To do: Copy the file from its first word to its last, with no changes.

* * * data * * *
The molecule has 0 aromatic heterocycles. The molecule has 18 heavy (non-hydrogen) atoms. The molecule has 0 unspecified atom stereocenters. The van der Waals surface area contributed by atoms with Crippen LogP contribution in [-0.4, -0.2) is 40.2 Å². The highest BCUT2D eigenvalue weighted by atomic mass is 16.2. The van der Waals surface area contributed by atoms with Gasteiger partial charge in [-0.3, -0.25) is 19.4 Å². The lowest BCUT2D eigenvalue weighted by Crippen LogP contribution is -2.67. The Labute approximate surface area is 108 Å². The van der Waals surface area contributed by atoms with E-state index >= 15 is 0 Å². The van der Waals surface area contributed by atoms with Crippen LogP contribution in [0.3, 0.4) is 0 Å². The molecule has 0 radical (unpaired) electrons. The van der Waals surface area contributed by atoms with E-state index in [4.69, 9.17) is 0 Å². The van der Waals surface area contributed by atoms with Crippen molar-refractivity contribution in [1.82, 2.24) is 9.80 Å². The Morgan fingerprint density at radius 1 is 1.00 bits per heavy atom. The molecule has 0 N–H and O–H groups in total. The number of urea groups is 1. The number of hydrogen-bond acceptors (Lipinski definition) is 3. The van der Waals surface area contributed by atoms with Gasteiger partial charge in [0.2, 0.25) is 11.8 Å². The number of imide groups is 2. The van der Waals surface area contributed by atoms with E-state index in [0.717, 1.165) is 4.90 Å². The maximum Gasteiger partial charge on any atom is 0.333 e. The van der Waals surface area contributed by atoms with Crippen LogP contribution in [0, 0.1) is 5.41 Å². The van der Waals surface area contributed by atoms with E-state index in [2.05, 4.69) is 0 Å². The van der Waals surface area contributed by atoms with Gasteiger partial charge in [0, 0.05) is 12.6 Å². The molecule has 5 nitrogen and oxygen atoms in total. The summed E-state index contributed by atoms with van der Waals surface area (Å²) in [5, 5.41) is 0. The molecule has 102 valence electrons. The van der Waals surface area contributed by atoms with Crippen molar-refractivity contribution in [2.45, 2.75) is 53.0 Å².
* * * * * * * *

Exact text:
The molecule has 0 aromatic heterocycles. The molecule has 18 heavy (non-hydrogen) atoms. The molecule has 0 unspecified atom stereocenters. The van der Waals surface area contributed by atoms with Crippen LogP contribution in [-0.4, -0.2) is 40.2 Å². The highest BCUT2D eigenvalue weighted by atomic mass is 16.2. The van der Waals surface area contributed by atoms with Gasteiger partial charge in [-0.3, -0.25) is 19.4 Å². The lowest BCUT2D eigenvalue weighted by Crippen LogP contribution is -2.67. The Labute approximate surface area is 108 Å². The van der Waals surface area contributed by atoms with E-state index >= 15 is 0 Å². The van der Waals surface area contributed by atoms with Crippen LogP contribution in [0.3, 0.4) is 0 Å². The molecule has 0 radical (unpaired) electrons. The van der Waals surface area contributed by atoms with E-state index in [4.69, 9.17) is 0 Å². The van der Waals surface area contributed by atoms with Crippen molar-refractivity contribution in [1.82, 2.24) is 9.80 Å². The Morgan fingerprint density at radius 1 is 1.00 bits per heavy atom. The molecule has 0 N–H and O–H groups in total. The number of urea groups is 1. The number of hydrogen-bond acceptors (Lipinski definition) is 3. The van der Waals surface area contributed by atoms with Gasteiger partial charge in [0.2, 0.25) is 11.8 Å². The number of imide groups is 2. The van der Waals surface area contributed by atoms with E-state index in [0.717, 1.165) is 4.90 Å². The maximum Gasteiger partial charge on any atom is 0.333 e. The van der Waals surface area contributed by atoms with Crippen LogP contribution in [0, 0.1) is 5.41 Å². The van der Waals surface area contributed by atoms with E-state index in [2.05, 4.69) is 0 Å². The van der Waals surface area contributed by atoms with Gasteiger partial charge in [0, 0.05) is 12.6 Å². The molecule has 5 nitrogen and oxygen atoms in total. The summed E-state index contributed by atoms with van der Waals surface area (Å²) in [5, 5.41) is 0. The molecule has 102 valence electrons. The van der Waals surface area contributed by atoms with Crippen molar-refractivity contribution in [2.45, 2.75) is 53.0 Å².